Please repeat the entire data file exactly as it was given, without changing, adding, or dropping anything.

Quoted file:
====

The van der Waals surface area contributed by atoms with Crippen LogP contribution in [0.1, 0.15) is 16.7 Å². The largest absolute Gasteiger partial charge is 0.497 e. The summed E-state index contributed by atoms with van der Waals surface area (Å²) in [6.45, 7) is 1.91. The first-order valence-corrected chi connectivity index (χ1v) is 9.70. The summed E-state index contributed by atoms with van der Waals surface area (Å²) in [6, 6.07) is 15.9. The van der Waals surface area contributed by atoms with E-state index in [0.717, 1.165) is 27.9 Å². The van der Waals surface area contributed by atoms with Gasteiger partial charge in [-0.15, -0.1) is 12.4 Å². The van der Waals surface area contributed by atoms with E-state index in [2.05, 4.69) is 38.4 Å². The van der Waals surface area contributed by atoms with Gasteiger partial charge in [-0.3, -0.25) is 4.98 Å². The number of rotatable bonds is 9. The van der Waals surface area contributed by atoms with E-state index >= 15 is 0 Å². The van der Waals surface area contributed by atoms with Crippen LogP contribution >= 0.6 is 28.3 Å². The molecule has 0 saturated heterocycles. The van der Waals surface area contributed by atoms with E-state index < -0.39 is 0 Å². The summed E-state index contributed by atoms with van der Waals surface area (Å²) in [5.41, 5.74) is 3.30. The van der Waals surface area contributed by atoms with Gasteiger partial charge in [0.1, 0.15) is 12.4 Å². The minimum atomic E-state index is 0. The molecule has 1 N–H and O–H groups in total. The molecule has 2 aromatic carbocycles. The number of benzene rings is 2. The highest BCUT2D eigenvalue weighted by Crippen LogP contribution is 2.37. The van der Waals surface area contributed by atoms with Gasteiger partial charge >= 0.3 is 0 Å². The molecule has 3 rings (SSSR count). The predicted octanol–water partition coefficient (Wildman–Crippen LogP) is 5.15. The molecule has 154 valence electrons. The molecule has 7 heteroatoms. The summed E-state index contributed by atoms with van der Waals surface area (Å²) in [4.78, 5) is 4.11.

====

The van der Waals surface area contributed by atoms with Crippen LogP contribution in [0.1, 0.15) is 16.7 Å². The largest absolute Gasteiger partial charge is 0.497 e. The summed E-state index contributed by atoms with van der Waals surface area (Å²) in [6.45, 7) is 1.91. The first-order valence-corrected chi connectivity index (χ1v) is 9.70. The summed E-state index contributed by atoms with van der Waals surface area (Å²) in [6, 6.07) is 15.9. The van der Waals surface area contributed by atoms with E-state index in [0.717, 1.165) is 27.9 Å². The van der Waals surface area contributed by atoms with Gasteiger partial charge in [-0.15, -0.1) is 12.4 Å². The van der Waals surface area contributed by atoms with E-state index in [2.05, 4.69) is 38.4 Å². The van der Waals surface area contributed by atoms with Gasteiger partial charge in [-0.3, -0.25) is 4.98 Å². The number of rotatable bonds is 9. The van der Waals surface area contributed by atoms with E-state index >= 15 is 0 Å². The van der Waals surface area contributed by atoms with Crippen LogP contribution >= 0.6 is 28.3 Å². The molecule has 0 saturated heterocycles. The van der Waals surface area contributed by atoms with E-state index < -0.39 is 0 Å². The summed E-state index contributed by atoms with van der Waals surface area (Å²) in [5.41, 5.74) is 3.30. The van der Waals surface area contributed by atoms with Gasteiger partial charge in [0.1, 0.15) is 12.4 Å². The minimum atomic E-state index is 0. The molecule has 1 N–H and O–H groups in total. The molecule has 2 aromatic carbocycles. The number of benzene rings is 2. The highest BCUT2D eigenvalue weighted by Crippen LogP contribution is 2.37. The van der Waals surface area contributed by atoms with Gasteiger partial charge >= 0.3 is 0 Å². The molecule has 3 rings (SSSR count). The predicted octanol–water partition coefficient (Wildman–Crippen LogP) is 5.15. The molecule has 154 valence electrons. The molecule has 7 heteroatoms. The summed E-state index contributed by atoms with van der Waals surface area (Å²) in [4.78, 5) is 4.11.